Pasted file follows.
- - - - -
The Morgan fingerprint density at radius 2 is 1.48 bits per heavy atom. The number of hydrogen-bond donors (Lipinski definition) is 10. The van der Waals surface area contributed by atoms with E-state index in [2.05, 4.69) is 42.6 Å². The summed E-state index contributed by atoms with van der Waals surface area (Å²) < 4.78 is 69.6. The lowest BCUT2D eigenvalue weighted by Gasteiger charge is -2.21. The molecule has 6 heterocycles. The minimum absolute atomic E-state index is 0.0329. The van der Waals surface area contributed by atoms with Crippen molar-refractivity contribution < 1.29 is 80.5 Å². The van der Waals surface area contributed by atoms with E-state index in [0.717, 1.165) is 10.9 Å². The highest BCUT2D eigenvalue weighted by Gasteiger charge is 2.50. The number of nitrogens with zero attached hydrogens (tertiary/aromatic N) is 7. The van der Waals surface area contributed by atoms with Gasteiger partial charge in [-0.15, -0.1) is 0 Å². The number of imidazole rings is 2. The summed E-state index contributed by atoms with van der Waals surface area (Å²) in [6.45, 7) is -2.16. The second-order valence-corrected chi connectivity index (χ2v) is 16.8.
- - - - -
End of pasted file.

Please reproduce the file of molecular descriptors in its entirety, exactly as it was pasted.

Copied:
The Morgan fingerprint density at radius 2 is 1.48 bits per heavy atom. The number of hydrogen-bond donors (Lipinski definition) is 10. The van der Waals surface area contributed by atoms with E-state index in [2.05, 4.69) is 42.6 Å². The summed E-state index contributed by atoms with van der Waals surface area (Å²) < 4.78 is 69.6. The lowest BCUT2D eigenvalue weighted by Gasteiger charge is -2.21. The molecule has 6 heterocycles. The minimum absolute atomic E-state index is 0.0329. The van der Waals surface area contributed by atoms with Crippen molar-refractivity contribution < 1.29 is 80.5 Å². The van der Waals surface area contributed by atoms with E-state index in [0.717, 1.165) is 10.9 Å². The highest BCUT2D eigenvalue weighted by Gasteiger charge is 2.50. The number of nitrogens with zero attached hydrogens (tertiary/aromatic N) is 7. The van der Waals surface area contributed by atoms with Gasteiger partial charge in [-0.15, -0.1) is 0 Å². The number of imidazole rings is 2. The summed E-state index contributed by atoms with van der Waals surface area (Å²) in [6.45, 7) is -2.16. The second-order valence-corrected chi connectivity index (χ2v) is 16.8.